A Wynne For The Community


Why would Anne Wynne, a successful, fourth-generation lawyer, wife and mother of three children, put herself on the line for gay and lesbian rights?

After talking to her, the answer becomes clear. She gets involved because of her humanity, because of what she feels in her heart and because of her profound belief in what our country stands for.

Wynne says she was jarred into action six years ago by what she saw happening to families and children going through the court system when same sex couples decided to break up.

“I had two wake-up calls,” she says. “The first one was during the national elections in 2004, when 11 states put marriage discrimination amendments on their ballots, and they all passed by huge margins. I asked myself, where were all of the people who think like me and my husband? Did they stay at home?”

She felt her second call-to-action after hearing about a number of legal cases where same gender couples with children were splitting up – not getting divorced, of course, because marriage was never allowed. “The parent that was on the birth certificate would say to the parent that wasn’t, ‘You’re never going to see your child again,’” Wynne explains. “Or the person that wasn’t on the birth certificate would say, ‘Well, I’m not going to pay you any child support.’ That’s when I realized that we have children in this country who don’t have the same rights and protection under the law as my children.”

For Wynne, this was simply un-American. Her response was to fight to correct the injustice, and make an impact where it counts the most. “I didn’t set out to start a group, but to join one,” she says. “But at that time, most of the nonprofits involved with these issues were primarily gay-funded and gay-run.” She joined those groups, knew she needed to do more. She also discovered that Texas wasn’t the only state lacking in groups where straight peo- ple support gay and lesbian rights. The real surprise was that nothing existed on the East or West coasts.

In 2004, Wynne’s idea materialized with the creation of Atticus Circle. Named after a crusader of human rights, Atticus Finch, in “To Kill A Mockingbird”, the group’s mission is to educate the public about the legal rights that every American should have, and to achieve equality for all parents and partners, regardless of sexual orientation.

“The rights we’re talking about are for these couples who are in committed relationships, and who want to protect their loved ones and families,’” says Wynne. “They want to get each other on their health insurance, to be able to provide social security benefits and to inherit property. They also want to be allowed to make difficult, end-of-life decisions for each other.”

Most Americans take these rights for granted, but imagine finding yourself in this situation: You and your partner are legally married in the state of Massachusetts, where you live with your two children. You leave with your family for a cruise vacation departing from Florida, and your spouse has an aneurism. You’re flown back to a hospital in Florida, and your ailing partner is rushed to the emergency room. You and your children are there, but even though you and your legally married partner have taken the extra step of signing a Medical Power of Attorney for each other, the hospital tells you, “You can’t come in.” Ten hours later, your loved one dies, and you’ve been denied the possibility of sharing the last few hours of life with that person.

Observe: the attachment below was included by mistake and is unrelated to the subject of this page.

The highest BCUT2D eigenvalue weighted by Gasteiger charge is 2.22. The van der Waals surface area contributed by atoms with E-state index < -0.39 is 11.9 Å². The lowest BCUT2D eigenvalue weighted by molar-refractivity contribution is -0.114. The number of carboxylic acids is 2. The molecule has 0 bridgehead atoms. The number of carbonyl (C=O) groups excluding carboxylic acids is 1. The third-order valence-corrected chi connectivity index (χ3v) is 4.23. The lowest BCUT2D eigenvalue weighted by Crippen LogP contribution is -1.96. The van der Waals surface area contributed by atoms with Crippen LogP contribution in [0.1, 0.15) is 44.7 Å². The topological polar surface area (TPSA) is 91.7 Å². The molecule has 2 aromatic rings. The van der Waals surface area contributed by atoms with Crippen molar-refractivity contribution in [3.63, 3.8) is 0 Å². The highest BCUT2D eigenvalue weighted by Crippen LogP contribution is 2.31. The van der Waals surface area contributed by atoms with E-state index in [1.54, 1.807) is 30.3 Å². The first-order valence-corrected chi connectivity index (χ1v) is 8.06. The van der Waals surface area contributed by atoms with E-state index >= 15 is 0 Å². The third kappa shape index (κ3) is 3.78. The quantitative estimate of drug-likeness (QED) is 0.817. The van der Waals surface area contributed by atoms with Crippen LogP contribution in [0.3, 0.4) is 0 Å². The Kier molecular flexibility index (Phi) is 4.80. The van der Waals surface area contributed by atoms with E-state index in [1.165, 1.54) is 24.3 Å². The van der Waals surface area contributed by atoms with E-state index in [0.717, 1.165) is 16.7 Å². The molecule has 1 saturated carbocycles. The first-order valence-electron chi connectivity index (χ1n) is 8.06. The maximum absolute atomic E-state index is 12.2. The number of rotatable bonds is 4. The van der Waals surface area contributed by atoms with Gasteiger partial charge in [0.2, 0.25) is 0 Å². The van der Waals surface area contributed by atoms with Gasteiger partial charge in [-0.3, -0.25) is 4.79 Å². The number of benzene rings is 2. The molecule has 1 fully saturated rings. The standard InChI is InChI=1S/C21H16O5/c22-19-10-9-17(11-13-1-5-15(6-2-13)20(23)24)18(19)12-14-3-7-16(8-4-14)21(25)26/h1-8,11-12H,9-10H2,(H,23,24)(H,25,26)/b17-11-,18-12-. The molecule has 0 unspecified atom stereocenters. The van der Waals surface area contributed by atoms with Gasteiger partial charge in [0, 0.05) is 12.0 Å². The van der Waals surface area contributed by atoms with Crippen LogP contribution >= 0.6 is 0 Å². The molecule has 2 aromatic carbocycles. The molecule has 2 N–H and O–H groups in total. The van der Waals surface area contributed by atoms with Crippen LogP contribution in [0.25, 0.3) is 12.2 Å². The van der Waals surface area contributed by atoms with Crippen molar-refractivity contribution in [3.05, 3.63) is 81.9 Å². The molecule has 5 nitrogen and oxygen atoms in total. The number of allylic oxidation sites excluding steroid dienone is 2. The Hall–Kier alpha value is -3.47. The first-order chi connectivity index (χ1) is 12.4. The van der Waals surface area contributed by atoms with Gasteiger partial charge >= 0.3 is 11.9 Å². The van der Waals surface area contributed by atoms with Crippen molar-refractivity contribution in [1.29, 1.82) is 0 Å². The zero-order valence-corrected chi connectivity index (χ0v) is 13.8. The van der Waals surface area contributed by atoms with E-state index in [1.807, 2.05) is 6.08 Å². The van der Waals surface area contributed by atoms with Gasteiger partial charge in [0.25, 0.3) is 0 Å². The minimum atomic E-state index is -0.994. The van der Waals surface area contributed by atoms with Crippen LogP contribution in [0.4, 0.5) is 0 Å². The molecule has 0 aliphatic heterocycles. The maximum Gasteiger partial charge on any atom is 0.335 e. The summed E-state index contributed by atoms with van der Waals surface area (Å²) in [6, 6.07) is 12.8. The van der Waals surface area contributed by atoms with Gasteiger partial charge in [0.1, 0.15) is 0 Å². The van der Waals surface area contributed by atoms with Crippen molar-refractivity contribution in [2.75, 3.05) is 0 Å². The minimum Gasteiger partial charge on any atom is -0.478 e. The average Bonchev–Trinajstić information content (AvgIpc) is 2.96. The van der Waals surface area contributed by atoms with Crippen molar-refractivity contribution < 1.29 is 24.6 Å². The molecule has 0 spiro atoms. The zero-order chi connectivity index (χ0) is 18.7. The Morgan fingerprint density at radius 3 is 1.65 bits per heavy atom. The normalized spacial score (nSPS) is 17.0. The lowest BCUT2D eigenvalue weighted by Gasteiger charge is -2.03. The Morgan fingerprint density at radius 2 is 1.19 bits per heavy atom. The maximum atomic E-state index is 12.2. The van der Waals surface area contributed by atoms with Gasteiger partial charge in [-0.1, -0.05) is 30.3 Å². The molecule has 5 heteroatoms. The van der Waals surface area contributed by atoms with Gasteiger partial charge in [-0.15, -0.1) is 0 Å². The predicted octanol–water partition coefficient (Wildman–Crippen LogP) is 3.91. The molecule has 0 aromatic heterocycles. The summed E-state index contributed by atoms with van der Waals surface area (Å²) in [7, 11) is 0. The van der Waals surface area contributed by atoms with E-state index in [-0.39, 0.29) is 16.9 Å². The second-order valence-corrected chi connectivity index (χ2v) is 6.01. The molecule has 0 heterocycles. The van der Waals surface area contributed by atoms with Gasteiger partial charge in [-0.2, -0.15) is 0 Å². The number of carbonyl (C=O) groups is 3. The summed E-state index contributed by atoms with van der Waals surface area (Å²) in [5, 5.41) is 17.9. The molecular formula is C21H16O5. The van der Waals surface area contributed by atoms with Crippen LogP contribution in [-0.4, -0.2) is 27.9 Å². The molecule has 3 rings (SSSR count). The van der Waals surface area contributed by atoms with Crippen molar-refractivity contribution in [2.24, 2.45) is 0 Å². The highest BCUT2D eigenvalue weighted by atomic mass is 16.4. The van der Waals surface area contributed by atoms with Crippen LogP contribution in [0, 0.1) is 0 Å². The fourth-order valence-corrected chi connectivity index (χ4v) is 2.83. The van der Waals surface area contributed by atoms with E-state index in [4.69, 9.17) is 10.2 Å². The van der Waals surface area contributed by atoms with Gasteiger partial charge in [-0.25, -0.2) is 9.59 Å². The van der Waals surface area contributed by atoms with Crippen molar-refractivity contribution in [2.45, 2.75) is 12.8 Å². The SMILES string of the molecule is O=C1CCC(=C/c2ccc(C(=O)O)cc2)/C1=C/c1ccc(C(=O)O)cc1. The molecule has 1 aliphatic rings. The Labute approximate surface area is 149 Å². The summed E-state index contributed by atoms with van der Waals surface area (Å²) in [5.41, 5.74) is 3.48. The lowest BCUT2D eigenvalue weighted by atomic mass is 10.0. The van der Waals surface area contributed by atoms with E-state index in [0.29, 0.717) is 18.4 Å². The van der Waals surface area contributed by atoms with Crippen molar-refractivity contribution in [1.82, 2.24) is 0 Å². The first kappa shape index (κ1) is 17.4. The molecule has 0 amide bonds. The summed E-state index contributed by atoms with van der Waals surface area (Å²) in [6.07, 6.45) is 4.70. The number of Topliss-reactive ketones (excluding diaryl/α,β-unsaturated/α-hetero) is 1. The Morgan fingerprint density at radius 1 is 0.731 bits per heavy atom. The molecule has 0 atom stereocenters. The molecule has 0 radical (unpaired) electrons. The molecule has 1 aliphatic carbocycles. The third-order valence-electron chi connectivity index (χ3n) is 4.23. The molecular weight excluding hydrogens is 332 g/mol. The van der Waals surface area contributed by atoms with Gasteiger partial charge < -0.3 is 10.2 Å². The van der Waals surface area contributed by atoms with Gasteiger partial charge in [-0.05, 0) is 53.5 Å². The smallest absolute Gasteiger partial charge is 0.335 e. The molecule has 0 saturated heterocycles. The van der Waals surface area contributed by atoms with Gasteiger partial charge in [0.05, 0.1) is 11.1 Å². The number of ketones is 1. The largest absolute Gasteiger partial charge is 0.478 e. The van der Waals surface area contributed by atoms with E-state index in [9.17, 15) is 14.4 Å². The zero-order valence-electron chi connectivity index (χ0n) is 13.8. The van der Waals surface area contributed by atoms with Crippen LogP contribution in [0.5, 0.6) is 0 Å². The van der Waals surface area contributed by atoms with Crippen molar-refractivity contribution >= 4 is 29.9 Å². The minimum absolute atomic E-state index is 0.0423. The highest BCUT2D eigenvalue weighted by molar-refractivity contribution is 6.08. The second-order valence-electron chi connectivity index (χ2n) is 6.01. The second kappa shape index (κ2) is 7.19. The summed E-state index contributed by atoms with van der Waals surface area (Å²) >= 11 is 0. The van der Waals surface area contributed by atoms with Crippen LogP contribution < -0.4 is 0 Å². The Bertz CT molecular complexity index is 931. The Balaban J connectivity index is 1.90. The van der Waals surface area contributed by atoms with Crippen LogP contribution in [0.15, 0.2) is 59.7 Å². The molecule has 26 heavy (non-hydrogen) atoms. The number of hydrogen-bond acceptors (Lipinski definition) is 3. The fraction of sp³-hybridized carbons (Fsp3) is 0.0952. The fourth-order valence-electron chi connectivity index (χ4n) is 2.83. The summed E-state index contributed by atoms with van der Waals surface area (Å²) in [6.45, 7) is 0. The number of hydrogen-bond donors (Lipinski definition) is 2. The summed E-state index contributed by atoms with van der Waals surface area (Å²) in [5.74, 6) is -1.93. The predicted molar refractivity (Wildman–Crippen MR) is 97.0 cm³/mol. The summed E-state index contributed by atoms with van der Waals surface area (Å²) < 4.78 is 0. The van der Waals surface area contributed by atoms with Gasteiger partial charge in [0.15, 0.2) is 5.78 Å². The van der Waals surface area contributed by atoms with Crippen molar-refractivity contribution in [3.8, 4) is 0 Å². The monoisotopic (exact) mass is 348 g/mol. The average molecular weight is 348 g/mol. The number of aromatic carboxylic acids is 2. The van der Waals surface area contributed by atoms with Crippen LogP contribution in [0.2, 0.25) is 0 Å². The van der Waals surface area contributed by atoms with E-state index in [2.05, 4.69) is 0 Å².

“This is not an imaginary tale,” says Wynne. “It’s unthinkable, but it happened to two legally married women from Massachusetts.” The case against the hospital is actually in the courts.

Unbelievable horror stories like this happen every day to same sex couples who have been together for 18, 20, even 25 years, Wynne says. It’s situations like this that rile the activist and make her want to reach out and get more straight people involved in what she calls a “civil rights struggle rooted in love.” She believes that many people think the issue is only about religion and mar- riage, but says that once the vast majority of them understand that it’s about legal rights, especially legal rights that children are denied, many fair-minded individuals respond, “I don’t agree with that. Everyone should have those legal rights, and I’d like to help.”

Wynne acknowledges that the battle for gay rights is an uphill struggle, but there are signs that give her hope for the future. “I think that with our newly-elected leader, the pendulum is swinging in the right direction, and there will be meaningful legal changes over the next four years.” She also believes that the young people are going to save us from ourselves. “For the 38-and-under crowd, it doesn’t matter whether you’re Republican, Democrat, Libertarian, or not involved. Gay rights is not an issue for them. They just say, ‘Oh, of course.’”

Wynne says she missed the Civil Rights Movement of the 60’s by about 15 seconds, but isn’t about to miss this one. In 2005, when the KKK came to Austin and staged a march in favor of the constitutional discrimination amendment, she, her husband and her three children marched across the First Street Bridge to protest their presence. “Any time the KKK is on the other side of an issue, you know you’re on the right side of it,” she says. “I tell people who have 17-year-old kids today that in 20 years, when these laws are off the books and our grandchildren are reading about what happened now, you’d better have thought about what side of history you were on.”

Clearly, Anne Wynne intends to be on the right side.

Wynne’s recommends reading “Crisis” by Mitchell Gold with Mindy Drucker to get a close up look at what it’s like to grow up gay in America today.

Atticus Circle,
515 Congress Ave., Ste. 1320. Austin, TX 78701 | 512-450-5188